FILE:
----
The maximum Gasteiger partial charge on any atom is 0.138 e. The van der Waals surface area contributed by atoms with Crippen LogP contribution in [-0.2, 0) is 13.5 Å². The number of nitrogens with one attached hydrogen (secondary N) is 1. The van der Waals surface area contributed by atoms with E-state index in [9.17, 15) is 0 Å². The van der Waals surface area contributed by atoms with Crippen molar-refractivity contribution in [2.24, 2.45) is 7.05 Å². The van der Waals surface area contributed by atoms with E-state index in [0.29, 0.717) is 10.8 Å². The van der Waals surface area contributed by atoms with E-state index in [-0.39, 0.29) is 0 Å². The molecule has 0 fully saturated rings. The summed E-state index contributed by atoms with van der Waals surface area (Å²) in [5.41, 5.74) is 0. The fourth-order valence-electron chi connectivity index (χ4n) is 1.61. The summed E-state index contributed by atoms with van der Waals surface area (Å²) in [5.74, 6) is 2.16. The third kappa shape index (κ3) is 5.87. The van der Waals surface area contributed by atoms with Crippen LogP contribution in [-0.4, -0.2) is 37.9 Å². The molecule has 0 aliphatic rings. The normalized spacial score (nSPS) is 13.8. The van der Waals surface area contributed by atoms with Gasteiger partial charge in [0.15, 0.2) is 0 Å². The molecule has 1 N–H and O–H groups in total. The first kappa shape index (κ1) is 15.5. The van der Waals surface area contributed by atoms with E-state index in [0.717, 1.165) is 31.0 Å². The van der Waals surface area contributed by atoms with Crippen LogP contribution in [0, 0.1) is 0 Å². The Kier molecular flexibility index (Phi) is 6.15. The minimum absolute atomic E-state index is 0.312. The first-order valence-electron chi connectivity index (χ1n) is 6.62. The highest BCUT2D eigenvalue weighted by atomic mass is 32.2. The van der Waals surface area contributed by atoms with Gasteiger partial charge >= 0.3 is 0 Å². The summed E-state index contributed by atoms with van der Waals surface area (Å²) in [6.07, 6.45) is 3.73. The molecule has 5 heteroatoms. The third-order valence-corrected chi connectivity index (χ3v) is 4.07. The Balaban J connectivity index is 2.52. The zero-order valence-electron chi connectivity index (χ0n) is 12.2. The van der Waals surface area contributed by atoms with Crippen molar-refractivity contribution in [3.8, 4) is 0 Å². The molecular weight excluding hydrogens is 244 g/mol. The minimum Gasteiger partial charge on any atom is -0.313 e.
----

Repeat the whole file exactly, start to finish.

The maximum Gasteiger partial charge on any atom is 0.138 e. The van der Waals surface area contributed by atoms with Crippen LogP contribution in [-0.2, 0) is 13.5 Å². The number of nitrogens with one attached hydrogen (secondary N) is 1. The van der Waals surface area contributed by atoms with E-state index in [9.17, 15) is 0 Å². The van der Waals surface area contributed by atoms with Crippen molar-refractivity contribution in [2.24, 2.45) is 7.05 Å². The van der Waals surface area contributed by atoms with E-state index in [0.29, 0.717) is 10.8 Å². The van der Waals surface area contributed by atoms with E-state index in [-0.39, 0.29) is 0 Å². The molecule has 0 fully saturated rings. The summed E-state index contributed by atoms with van der Waals surface area (Å²) in [5.41, 5.74) is 0. The fourth-order valence-electron chi connectivity index (χ4n) is 1.61. The summed E-state index contributed by atoms with van der Waals surface area (Å²) in [5.74, 6) is 2.16. The third kappa shape index (κ3) is 5.87. The van der Waals surface area contributed by atoms with Crippen LogP contribution in [-0.4, -0.2) is 37.9 Å². The molecule has 0 aliphatic rings. The normalized spacial score (nSPS) is 13.8. The van der Waals surface area contributed by atoms with Gasteiger partial charge in [0.15, 0.2) is 0 Å². The molecule has 1 N–H and O–H groups in total. The first kappa shape index (κ1) is 15.5. The van der Waals surface area contributed by atoms with E-state index in [0.717, 1.165) is 31.0 Å². The van der Waals surface area contributed by atoms with Crippen LogP contribution in [0, 0.1) is 0 Å². The Kier molecular flexibility index (Phi) is 6.15. The minimum absolute atomic E-state index is 0.312. The first-order valence-electron chi connectivity index (χ1n) is 6.62. The highest BCUT2D eigenvalue weighted by atomic mass is 32.2. The van der Waals surface area contributed by atoms with Gasteiger partial charge >= 0.3 is 0 Å². The summed E-state index contributed by atoms with van der Waals surface area (Å²) in [6.07, 6.45) is 3.73. The molecule has 5 heteroatoms. The third-order valence-corrected chi connectivity index (χ3v) is 4.07. The Balaban J connectivity index is 2.52. The zero-order valence-electron chi connectivity index (χ0n) is 12.2. The van der Waals surface area contributed by atoms with Crippen molar-refractivity contribution in [3.8, 4) is 0 Å². The molecular weight excluding hydrogens is 244 g/mol. The minimum Gasteiger partial charge on any atom is -0.313 e.